Birch Wood Facts

Overview

Throughout North America, about 12 varieties of birch trees grow native. Only three of the varieties are widely used for their wood production: the paper, the sweet and the yellow birch. The trees belong to the genus Betula, within the family Betulaceae. Birch trees are usually found in temperate areas. They often grow in large stands together. The trees have a distinctive papery bark that often splits and peels away from the trunk. The trees rarely exceed 80 feet in height.

History

Birch wood played an important part in ancient Celtic lore. Branches from a birch tree were suspended beside an infant's resting place to protect him from evil spirits. A red ribbon would also be tied around a birch tree to protect the home against spirits. Both witch's brooms and runes would be manufactured from birch wood due to the wood's believed psychic ability and its ability to contact spirits. The wood of the paper birch tree was widely used by Native Americans to manufacture canoes, according to the U.S. National Arboretum.

Appearance

After birch trees are logged, the lumber of all species resembles each other. The growth rings of the wood are barely visible and the wood's pores are minimal. This uniformity of the wood causes it to lack any distinctive grain appearance. Sweet and yellow birch wood is often harder and tougher wood but it is indistinguishable from other birch varieties in appearance.

Sapwood and Heartwood

In the lumber industry, the sapwood of the birch tree is the most coveted part of the tree due its its appearance. The sapwood is usually thick and very white in color. Unfortunately, the white of the sapwood can quickly discolor and stain when exposed to weather. The heartwood of the tree has a reddish cast and also holds value in the lumber industry, according to the University of Purdue.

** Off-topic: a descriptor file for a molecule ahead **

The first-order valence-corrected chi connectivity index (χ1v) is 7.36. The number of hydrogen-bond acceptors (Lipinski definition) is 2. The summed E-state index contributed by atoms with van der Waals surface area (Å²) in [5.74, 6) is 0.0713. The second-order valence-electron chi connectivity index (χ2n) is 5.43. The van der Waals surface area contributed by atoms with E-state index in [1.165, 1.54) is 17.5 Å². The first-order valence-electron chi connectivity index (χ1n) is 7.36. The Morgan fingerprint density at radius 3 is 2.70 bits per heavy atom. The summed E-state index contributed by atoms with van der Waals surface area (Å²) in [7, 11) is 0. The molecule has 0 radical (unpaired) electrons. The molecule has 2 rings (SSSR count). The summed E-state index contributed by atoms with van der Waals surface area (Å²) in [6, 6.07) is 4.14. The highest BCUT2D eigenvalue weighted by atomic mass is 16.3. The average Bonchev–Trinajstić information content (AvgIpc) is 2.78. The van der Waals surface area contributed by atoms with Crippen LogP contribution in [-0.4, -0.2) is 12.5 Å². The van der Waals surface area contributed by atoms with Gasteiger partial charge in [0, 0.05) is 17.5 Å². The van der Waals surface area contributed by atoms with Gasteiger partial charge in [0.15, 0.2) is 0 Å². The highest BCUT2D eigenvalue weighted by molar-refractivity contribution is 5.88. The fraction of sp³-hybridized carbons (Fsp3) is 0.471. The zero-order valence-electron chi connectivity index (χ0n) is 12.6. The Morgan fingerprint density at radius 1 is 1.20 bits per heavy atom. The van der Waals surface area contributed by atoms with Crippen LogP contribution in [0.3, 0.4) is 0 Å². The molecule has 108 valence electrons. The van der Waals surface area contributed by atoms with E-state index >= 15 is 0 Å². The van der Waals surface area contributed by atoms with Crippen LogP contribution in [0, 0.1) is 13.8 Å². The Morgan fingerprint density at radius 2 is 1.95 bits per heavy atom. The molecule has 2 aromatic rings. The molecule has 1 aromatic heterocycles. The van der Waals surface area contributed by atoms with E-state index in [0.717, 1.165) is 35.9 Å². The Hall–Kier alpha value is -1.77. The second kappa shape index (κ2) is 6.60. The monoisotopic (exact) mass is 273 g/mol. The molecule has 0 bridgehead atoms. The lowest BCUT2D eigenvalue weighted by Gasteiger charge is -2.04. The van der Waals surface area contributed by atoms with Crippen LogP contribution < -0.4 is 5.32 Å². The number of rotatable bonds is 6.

Birchwood and Maple

Maple wood tends to be a high value wood. Items manufactured from maple wood also command a high price but birch wood can also be substituted for the more expensive maple wood due to its similar appearance. When birch wood is completely finished it is very difficult to tell the difference between it and maple wood. Close inspection will reveal a few more pores in finished birch wood but that is the only noticeable difference between the two woods.

Uses and Workablity

Birch wood is an extremely hard hardwood. The wood dries quickly. It offers excellent shaping for use in furniture, cabinets, doors and toys. Birch wood is the most widely used wood for the production of tooth picks due to its tasteless qualities. The wood finishes with a pleasant texture and appearance. It is also an odorless wood, which makes it valuable as a wood used for interior home pieces. The demand for birch wood in the United States makes it a valuable wood to import from regions such as Russia to be used in the lumber industry.

Keywords: birch wood facts, about birch wood, birch wood uses, birch wood history

About this Author

Kimberly Sharpe is a freelance writer with a diverse background. She has worked as a Web writer for the past four years. She writes extensively for Associated Content where she is both a featured home improvement contributor (with special emphasis on gardening) and a parenting contributor. She also writes for Helium. She has worked professionally in the animal care and gardening fields.